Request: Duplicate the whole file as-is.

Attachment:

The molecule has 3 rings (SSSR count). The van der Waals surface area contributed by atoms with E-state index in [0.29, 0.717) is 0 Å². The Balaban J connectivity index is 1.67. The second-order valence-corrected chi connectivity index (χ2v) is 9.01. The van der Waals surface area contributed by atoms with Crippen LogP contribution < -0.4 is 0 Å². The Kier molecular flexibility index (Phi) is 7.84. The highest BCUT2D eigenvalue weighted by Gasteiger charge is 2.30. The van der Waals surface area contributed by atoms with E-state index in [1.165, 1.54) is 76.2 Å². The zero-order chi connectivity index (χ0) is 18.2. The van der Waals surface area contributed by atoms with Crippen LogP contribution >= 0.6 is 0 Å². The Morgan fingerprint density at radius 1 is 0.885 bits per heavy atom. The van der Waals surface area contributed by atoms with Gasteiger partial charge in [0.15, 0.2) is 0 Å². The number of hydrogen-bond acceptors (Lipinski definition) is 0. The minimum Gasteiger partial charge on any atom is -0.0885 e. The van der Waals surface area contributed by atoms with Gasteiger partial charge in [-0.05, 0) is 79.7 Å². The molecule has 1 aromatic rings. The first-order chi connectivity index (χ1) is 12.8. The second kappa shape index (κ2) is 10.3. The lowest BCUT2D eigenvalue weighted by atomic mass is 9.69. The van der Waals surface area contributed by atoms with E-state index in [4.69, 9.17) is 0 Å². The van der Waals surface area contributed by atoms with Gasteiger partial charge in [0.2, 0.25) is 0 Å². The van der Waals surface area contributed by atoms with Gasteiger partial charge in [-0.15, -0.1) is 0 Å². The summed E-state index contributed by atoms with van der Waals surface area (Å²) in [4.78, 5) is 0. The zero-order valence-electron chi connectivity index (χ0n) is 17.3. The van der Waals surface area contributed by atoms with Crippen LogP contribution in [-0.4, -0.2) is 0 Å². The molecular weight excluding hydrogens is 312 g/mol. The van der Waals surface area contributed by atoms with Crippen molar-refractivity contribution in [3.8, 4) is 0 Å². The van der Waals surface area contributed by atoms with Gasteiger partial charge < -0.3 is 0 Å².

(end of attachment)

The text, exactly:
The molecule has 3 rings (SSSR count). The van der Waals surface area contributed by atoms with E-state index in [0.29, 0.717) is 0 Å². The Balaban J connectivity index is 1.67. The second-order valence-corrected chi connectivity index (χ2v) is 9.01. The van der Waals surface area contributed by atoms with Crippen LogP contribution < -0.4 is 0 Å². The Kier molecular flexibility index (Phi) is 7.84. The highest BCUT2D eigenvalue weighted by Gasteiger charge is 2.30. The van der Waals surface area contributed by atoms with E-state index in [1.165, 1.54) is 76.2 Å². The zero-order chi connectivity index (χ0) is 18.2. The van der Waals surface area contributed by atoms with Crippen LogP contribution >= 0.6 is 0 Å². The Morgan fingerprint density at radius 1 is 0.885 bits per heavy atom. The van der Waals surface area contributed by atoms with Gasteiger partial charge in [0.15, 0.2) is 0 Å². The number of hydrogen-bond acceptors (Lipinski definition) is 0. The minimum Gasteiger partial charge on any atom is -0.0885 e. The van der Waals surface area contributed by atoms with Gasteiger partial charge in [-0.05, 0) is 79.7 Å². The molecule has 1 aromatic rings. The first-order chi connectivity index (χ1) is 12.8. The second kappa shape index (κ2) is 10.3. The lowest BCUT2D eigenvalue weighted by atomic mass is 9.69. The van der Waals surface area contributed by atoms with E-state index in [4.69, 9.17) is 0 Å². The van der Waals surface area contributed by atoms with Gasteiger partial charge in [0.2, 0.25) is 0 Å². The van der Waals surface area contributed by atoms with Gasteiger partial charge in [-0.15, -0.1) is 0 Å². The summed E-state index contributed by atoms with van der Waals surface area (Å²) in [4.78, 5) is 0. The zero-order valence-electron chi connectivity index (χ0n) is 17.3. The van der Waals surface area contributed by atoms with Crippen LogP contribution in [-0.4, -0.2) is 0 Å². The molecular weight excluding hydrogens is 312 g/mol. The van der Waals surface area contributed by atoms with Crippen molar-refractivity contribution in [3.8, 4) is 0 Å². The van der Waals surface area contributed by atoms with Gasteiger partial charge < -0.3 is 0 Å².